Brees' pursuit of Unitas revealing of both men (cont.)
Miami kicker Dan Carpenter (No. 5): While precocious rookies like Blair Walsh and Greg Zuerlein (a perfect 8-of-8 for the Rams from 46 yards and beyond in his first month as a pro), Carpenter has already cost the Dolphins one win -- missing two late field-goal tries against the Jets in a three-point loss. Dave Hyde of the South Florida Sun-Sentinel had a great stat Friday morning: Carpenter is 10-of-25 from more than 45 yards in the last two seasons.
That's the kind of inaccuracy that lands a kicker on the unemployment line. I reference Carpenter because the Dolphins should be in a competitive game in Cincinnati, one that can be won or lost in the final minutes. Hard to see Miami sticking with him much longer if he keeps missing.
1. Peyton-Brady XIII. DVR the game, because this 13th meeting between the two giants of the game (Brady 8 wins, Manning 4) could be the last one. Brady's 35, and he swears he'll play 'til he's a great-grandfather. His longevity's not in question. Manning's 36, and nothing is guaranteed with his physical condition. Enjoy the 4:25 p.m. ET start from Foxboro -- and the finish, whatever happens. FYI, Denver and New England would meet (in Foxboro, again) next year only if the two teams finish in the same place in the AFC East and West standings this year.
2. Early games rule. Vick at Roethlisberger, in the Keystone State showdown that happens once every four years. Green Bay at Indy, featuring the first matchup between Aaron Rodgers and Andrew Luck -- who could be the Brady and Manning of the next decade. Or, Atlanta at Washington, featuring the first game pitting Matt Ryan against Robert Griffin III -- who could also be the Brady and Manning of the next decade. Baltimore at Kansas City, where Matt Cassel will run for his life and try to save his job at the same time. This is a very good slate of early-Sunday games, even with the schedule reduced to 14 games with the two byes.
3. Kevin Kolb trying to find some blocking, somewhere. If that was a 4-0 team that walked into the Ed Jones Dome Thursday night, my name is Art Vandelay.
4. The Colts, plodding on. At Lucas Oil Field Sunday, "Chuckstrong'' T-shirts will be sold, and donations accepted for leukemia research, as a tribute to rehabbing coach Chuck Pagano. The game's going to be tough, too. Packers are in town.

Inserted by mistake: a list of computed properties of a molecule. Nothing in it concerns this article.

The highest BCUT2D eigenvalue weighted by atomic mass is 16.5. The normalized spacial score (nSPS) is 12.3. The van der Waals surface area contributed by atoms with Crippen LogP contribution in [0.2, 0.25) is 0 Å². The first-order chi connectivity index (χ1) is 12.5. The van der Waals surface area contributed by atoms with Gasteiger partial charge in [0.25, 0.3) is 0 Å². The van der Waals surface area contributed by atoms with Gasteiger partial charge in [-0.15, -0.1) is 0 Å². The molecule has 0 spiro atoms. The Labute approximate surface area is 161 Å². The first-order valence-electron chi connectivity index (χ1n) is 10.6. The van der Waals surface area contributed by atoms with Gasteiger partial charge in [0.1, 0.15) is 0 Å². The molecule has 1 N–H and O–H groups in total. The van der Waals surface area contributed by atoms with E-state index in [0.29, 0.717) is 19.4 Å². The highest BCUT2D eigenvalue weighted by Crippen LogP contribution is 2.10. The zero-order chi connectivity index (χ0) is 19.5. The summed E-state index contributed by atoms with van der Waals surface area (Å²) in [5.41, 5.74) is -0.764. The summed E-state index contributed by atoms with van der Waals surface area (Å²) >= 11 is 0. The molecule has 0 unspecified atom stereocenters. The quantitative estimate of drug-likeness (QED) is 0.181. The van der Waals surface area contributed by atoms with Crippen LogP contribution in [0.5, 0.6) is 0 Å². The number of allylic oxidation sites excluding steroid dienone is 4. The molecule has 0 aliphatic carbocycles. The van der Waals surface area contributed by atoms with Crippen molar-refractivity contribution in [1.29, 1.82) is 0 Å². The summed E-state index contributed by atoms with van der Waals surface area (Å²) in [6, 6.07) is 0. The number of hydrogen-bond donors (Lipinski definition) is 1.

5. Tebow Time. It doesn't matter what Mark Sanchez says, or what rumors are out there about supposed pressure from owner Woody Johnson on the staff to start the backup. If Sanchez struggles mightily Monday night, there's going to be no good reason Rex Ryan won't go to Tim Tebow the following Sunday against Indianapolis at home.
6. Spagnuolo's D. The Saints have no one to rush the passer, which means Brees had better not only break that record Sunday night, but also throw for 400 yards. Defensive coordinator Steve Spagnuolo presides over a unit that has gone five and a half quarters without sacking the quarterback, and hasn't allowed fewer than 420 total yards in a game yet.
7. The waffling NFL. Did the NFL really ban Gregg Williams and Sean Payton for the year? I couldn't tell, what with Williams in the Ed Jones Dome Thursday night to watch the team that employs him, the Rams, and Payton due in the Superdome Sunday night for his second visit to the Saints since being suspended and ordered to have no contact with the team. How many exceptions can the league make for Williams and Payton? Look, either you suspend coaches or you don't. Either you ban them from being around their teams or you don't. Can't have it both ways.
8. Turnover in the league office. There will be pressure on Roger Goodell to find a fall guy for the officiating debacle by the time the league convenes for its annual fall meeting later this month. And there will be pressure to reorganize the officiating department, which I think is coming for 2013. I can tell you this: There is a big chill between the regular officials and the league office, including VP Ray Anderson and officiating czar Carl Johnson, right now. Stay tuned.
9. Seattle chasing Cam Newton. The formidable Seahawks rush got barely a sniff of Sam Bradford Sunday. If that repeats Sunday in Charlotte, the Seahawks will wake up on the bottom of the NFC West Monday morning.
10. Brian Hartline. A man averaging 113 receiving yards a game can't hide for long, and I expect Cincinnati defensive coordinator Mike Zimmer to have his guys hit him early and often in the five-yard bump zone Sunday.